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    Washington Times: Airport rules changed after Ron Paul aide detained

    The Washington Times reports on new rules at the Transportation Security Administration concerning airport searches.

    An angry aide to Rep. Ron Paul, an iPhone and $4,700 in cash have forced the Transportation Security Administration to quietly issue two new rules telling its airport screeners they can only conduct searches related to airplane safety.

    In response, the American Civil Liberties Union is dropping its lawsuit on behalf of Steve Bierfeldt, the man who was detained in March and who recorded the confrontation on his iPhone as TSA and local police officers spent half an hour demanding answers as to why he was carrying the money through Lambert-St. Louis International Airport.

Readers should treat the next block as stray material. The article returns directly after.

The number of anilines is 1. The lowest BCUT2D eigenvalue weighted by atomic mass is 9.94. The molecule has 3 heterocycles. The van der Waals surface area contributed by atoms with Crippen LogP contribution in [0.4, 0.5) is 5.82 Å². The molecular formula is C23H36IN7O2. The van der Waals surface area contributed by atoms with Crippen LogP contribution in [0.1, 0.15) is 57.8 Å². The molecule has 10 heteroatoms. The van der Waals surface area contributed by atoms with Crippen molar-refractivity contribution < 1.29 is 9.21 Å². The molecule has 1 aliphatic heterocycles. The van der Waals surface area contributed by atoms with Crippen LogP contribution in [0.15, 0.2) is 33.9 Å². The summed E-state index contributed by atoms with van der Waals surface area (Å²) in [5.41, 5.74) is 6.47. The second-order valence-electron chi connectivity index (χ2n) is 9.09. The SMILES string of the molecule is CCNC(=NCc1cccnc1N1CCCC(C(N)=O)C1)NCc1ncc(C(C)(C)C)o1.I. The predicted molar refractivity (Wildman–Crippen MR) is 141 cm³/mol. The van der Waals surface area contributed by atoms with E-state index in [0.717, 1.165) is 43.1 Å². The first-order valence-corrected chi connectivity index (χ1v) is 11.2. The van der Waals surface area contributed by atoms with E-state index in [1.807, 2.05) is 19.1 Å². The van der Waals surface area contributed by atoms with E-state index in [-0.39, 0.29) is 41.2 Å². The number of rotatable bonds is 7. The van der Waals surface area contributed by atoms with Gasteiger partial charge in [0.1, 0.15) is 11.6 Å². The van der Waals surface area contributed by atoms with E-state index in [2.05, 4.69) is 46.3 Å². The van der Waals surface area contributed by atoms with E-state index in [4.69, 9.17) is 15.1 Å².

The new rules, issued in September and October, tell officers “screening may not be conducted to detect evidence of crimes unrelated to transportation security” and that large amounts of cash don’t qualify as suspicious for purposes of safety. […]

    TSA spokeswoman Lauren Gaches said the new “internal directives” are meant to ensure their screeners are consistent. She acknowledged the policy on large sums of cash had changed, but wouldn’t provide a copy of either document. She said the directives would not be released unless a Freedom Of Information Act request was submitted by The Washington Times.

    When news of the incident broke earlier this year, TSA said, “Movements of large amounts of cash through the checkpoint may be investigated by law enforcement authorities if criminal activity is suspected.” However, “The tone and language used by the TSA employee was inappropriate.”

    The ACLU received a copy of the September directive as part of the case documents and published it (download here from ACLU; Privacy Lives archive copy here (3 MB)).  TSA told the ACLU not to publish the October directive, though this was also part of case documents.

    The ACLU’s page on the case, Bierfeldt v. Napolitano, is here. It includes audio of Bierfeldt’s interrogation by TSA agents.

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